A jury awarded the plaintiff prisoner $15,000 in compensatory damages and $50,000 in punitive damages (cut to $15,000 by the trial judge) against the prison superintendent. A federal appeals court reversed, finding that the sanctions imposed were "proportional" to the prisoner's disciplinary infractions, which included an attack on a prison guard and the setting of a fire. The court further ruled that denial of yard privileges for a year was not "so severe" as to be "intolerable under any circumstances."

            The appeals court further ruled that, even if the denial in question were viewed as cruel and unusual, the defendant superintendent would still be entitled to qualified immunity, since there was no prior case law clearly establishing that "stacking" of the 90 day denials of yard privileges would violate the prisoner's rights, and there was no evidence that the superintendent was "actually aware of any risk to the plaintiff's physical or psychological well- being" from the denial of yard privileges. Pearson v. Ramos, No. 98-4110, 237 F.3d 881 (7th Cir. 2001).

Text: <www.kentlaw.edu/7circuit/>.

Illinois prison officials were not entitled to qualified immunity on denial of outdoor exercise to prisoner for a six-month period during lockdown when there was no showing that this prisoner posed any "particularized security risk."

            A federal trial court in Illinois denied qualified immunity to prison officials on a prisoner's claim that he was subject to cruel and unusual punishment when he was deprived of out-of-cell exercise for a six month period during a prison lockdown. The court noted that the prisoner alleged that he became depressed as a result of this denial, and that the only outings offered to the inmate during this time period were weekly showers and a handful of family and medical visits.

            The denial of exercise may rise to the level of cruel and unusual punishment in "extreme and prolonged" situations where it threatens the prisoner's physical or psychological health. In this case, the court stated, the record did not reflect that the plaintiff inmate presented any particularized security risk that might justify the loss of his exercise privileges. The lockdown in question was imposed throughout the facility because of various changes, including the ongoing redesign of inmate living units, and various new security measures.

            The court ruled that, in light of clearly established law, the defendants could not have reasonably believed that a "six month denial of exercise, even during a lockdown, was lawful. Delaney v. Detella, 123 F. Supp. 2d 429 (N.D. Ill. 2000).


Former Texas prisoner, who claimed he was incarcerated for nine-months after the proper termination of his sentence, could not seek money damages in federal civil rights lawsuit when his conviction and sentence were not previously set aside; fact that he could no longer seek federal habeas relief, since he was no longer in custody, did not alter the result.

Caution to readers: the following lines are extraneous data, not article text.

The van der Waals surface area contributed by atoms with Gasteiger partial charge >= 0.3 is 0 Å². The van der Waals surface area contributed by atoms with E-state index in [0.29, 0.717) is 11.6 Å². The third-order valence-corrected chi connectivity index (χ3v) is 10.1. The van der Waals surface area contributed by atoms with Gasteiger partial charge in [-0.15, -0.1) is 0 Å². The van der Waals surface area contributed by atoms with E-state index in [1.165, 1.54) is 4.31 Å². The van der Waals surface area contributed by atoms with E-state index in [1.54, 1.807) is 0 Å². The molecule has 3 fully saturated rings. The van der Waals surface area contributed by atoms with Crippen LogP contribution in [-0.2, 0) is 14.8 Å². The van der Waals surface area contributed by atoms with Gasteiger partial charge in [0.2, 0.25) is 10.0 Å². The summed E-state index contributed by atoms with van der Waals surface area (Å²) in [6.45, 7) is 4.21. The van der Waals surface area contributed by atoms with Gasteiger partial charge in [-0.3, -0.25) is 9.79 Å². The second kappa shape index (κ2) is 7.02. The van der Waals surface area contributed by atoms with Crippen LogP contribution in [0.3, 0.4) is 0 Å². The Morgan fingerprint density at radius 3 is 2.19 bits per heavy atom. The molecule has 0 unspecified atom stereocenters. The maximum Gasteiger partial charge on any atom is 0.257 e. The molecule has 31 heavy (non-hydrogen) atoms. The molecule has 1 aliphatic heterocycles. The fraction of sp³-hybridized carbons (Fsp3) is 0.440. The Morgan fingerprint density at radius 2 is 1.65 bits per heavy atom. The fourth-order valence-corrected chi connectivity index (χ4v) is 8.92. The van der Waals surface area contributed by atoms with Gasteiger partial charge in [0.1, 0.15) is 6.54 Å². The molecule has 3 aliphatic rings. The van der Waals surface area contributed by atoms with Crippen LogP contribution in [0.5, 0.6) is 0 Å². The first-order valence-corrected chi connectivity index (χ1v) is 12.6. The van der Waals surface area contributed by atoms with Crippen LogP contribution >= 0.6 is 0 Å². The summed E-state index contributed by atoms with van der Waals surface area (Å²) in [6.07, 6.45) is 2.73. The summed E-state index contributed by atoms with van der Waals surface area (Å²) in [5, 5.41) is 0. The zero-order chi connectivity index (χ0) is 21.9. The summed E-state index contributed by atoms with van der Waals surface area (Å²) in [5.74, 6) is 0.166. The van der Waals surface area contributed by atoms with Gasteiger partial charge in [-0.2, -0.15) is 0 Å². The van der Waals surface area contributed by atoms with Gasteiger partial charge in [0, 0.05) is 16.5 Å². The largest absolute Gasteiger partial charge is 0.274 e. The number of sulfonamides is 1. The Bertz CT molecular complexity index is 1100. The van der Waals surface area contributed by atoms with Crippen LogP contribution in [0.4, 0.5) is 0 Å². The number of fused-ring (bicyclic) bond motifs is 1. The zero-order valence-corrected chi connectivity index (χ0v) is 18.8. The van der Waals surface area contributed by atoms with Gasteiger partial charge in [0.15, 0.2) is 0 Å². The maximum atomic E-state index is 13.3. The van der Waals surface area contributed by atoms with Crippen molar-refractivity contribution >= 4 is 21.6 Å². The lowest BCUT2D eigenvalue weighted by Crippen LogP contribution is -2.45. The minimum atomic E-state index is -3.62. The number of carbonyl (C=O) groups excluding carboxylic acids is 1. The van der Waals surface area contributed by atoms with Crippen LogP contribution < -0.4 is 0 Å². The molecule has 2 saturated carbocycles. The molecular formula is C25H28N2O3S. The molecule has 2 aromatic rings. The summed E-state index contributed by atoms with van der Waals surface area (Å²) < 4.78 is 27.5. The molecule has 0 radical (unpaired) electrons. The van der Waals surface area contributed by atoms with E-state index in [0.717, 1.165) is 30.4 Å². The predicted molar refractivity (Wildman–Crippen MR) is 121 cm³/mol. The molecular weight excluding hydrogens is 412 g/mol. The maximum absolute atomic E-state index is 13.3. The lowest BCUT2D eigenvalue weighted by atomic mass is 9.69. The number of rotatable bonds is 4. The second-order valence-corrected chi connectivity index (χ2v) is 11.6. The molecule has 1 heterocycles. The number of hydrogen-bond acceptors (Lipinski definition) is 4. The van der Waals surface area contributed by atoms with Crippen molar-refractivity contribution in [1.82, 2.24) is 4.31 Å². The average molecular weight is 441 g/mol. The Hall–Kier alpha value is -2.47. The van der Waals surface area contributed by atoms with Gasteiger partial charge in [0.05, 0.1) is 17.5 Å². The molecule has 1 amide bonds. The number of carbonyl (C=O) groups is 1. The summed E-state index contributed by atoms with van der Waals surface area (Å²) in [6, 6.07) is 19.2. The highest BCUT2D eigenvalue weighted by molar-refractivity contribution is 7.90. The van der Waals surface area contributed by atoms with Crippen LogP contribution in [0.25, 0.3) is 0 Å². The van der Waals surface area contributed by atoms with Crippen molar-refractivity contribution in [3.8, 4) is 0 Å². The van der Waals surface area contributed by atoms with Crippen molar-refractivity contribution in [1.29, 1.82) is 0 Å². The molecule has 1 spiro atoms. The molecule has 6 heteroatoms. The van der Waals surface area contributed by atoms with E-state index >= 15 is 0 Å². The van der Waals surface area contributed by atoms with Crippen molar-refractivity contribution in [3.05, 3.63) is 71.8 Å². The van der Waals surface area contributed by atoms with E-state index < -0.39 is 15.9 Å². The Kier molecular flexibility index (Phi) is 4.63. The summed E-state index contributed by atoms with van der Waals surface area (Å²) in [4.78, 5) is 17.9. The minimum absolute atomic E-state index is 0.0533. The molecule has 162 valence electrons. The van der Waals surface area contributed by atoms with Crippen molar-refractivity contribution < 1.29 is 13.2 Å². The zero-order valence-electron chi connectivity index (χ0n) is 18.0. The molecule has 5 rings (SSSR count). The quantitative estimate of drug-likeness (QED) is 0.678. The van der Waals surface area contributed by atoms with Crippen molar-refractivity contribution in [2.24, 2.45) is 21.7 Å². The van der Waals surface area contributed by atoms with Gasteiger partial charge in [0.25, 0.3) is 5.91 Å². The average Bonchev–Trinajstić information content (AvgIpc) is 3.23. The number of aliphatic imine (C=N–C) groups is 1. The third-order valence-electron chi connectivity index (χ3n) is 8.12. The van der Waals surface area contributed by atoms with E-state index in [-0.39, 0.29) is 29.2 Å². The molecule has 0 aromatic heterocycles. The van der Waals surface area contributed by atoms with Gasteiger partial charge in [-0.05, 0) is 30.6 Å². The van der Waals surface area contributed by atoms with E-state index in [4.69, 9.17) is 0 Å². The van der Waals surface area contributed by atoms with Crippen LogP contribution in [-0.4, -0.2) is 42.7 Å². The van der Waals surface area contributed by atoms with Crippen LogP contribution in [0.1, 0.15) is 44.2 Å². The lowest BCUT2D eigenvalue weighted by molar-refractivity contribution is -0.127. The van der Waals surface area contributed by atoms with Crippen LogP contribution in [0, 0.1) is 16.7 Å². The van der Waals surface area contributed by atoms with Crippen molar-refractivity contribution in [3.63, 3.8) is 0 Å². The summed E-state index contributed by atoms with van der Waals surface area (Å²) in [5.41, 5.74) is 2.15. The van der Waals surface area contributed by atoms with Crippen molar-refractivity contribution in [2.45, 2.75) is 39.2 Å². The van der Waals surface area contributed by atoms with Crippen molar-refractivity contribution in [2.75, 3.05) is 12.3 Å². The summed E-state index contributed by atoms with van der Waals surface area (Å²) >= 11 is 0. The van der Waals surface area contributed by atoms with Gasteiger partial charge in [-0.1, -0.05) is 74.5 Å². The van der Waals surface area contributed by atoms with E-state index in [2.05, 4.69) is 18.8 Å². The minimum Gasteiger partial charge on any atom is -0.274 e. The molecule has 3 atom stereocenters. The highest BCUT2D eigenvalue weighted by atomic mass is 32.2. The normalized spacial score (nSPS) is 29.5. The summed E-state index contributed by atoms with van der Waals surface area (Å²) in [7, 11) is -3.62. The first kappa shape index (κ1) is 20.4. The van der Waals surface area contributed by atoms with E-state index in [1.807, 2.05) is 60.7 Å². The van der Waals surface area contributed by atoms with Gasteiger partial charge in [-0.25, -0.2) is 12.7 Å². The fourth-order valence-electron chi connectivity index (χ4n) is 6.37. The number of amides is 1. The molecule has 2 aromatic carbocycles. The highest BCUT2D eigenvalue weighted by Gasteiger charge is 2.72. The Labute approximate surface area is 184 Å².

A Texas man was arrested and charged with driving while intoxicated. He allegedly was incarcerated for a nine month period, but claimed that he was not given credit for this time and therefore had to "serve the time over again." After he was released, he filed a federal civil rights lawsuit against state correctional officials, seeking damages of $1,000 for each day he had "served over his sentence."

            A federal appeals court ruled that, pursuant to Heck v. Humphrey, 512 U.S. 477, the former prisoner could not seek to recover money damages in a federal civil rights action when he could not show that his conviction or sentence had been overturned by a court. The court found that the mere fact that he was unable to seek federal habeas relief for his imprisonment, since he was no longer in custody, did not alter the result. Randell v. Johnson, No. 99-11092, 227 F.3d 300 (5th Cir. 2000).

Text: <www.law.utexas.edu/us5th/us5th.html>.

            EDITOR'S NOTE: In reaching this result, the court disagreed with three other federal appeals circuits which have ruled that Heck's rule requiring the favorable termination of prior court proceedings concerning the plaintiff's conviction or sentence should be relaxed for plaintiffs who have no procedural vehicle to challenge their conviction. See Jenkins v. Haubert, #98-2408, 179 F.3d 19 (2d Cir. 1999), full text: <www.tourolaw.edu/2ndCircuit>; Shamaeizadeh v. Cunigan, #98-5451, 182 F.3d 391 (6th Cir.), full text: <http://pacer.ca6.uscourts.gov/opinions/main.php>, cert. denied, 120 S. Ct. 531 (1999); and Carr v. O'Leary, #96-3885, 167 F.3d 1124 (7th Cir. 1999), full text: <www.kentlaw.edu/7circuit/>. Two other federal appeals circuits have adopted the same rule. See Cabrera v. City of Huntington Park, #96-55258, 159 F.3d 374 (9th Cir. 1998), full text: <www.ce9.uscourts.gov/web/newopinions.nsf/>, and Figueroa v. Rivera, #97-2252, 147 F.3d 77 (1st Cir. 1998), full text: <www.law.emory.edu/1circuit>.


N.Y. prisoner awarded $25,000 in compensatory damages and $20,000 in punitive damages against correctional officer who allegedly found him guilty of a disciplinary infraction in retaliation for his participation in an inmate grievance resolution committee.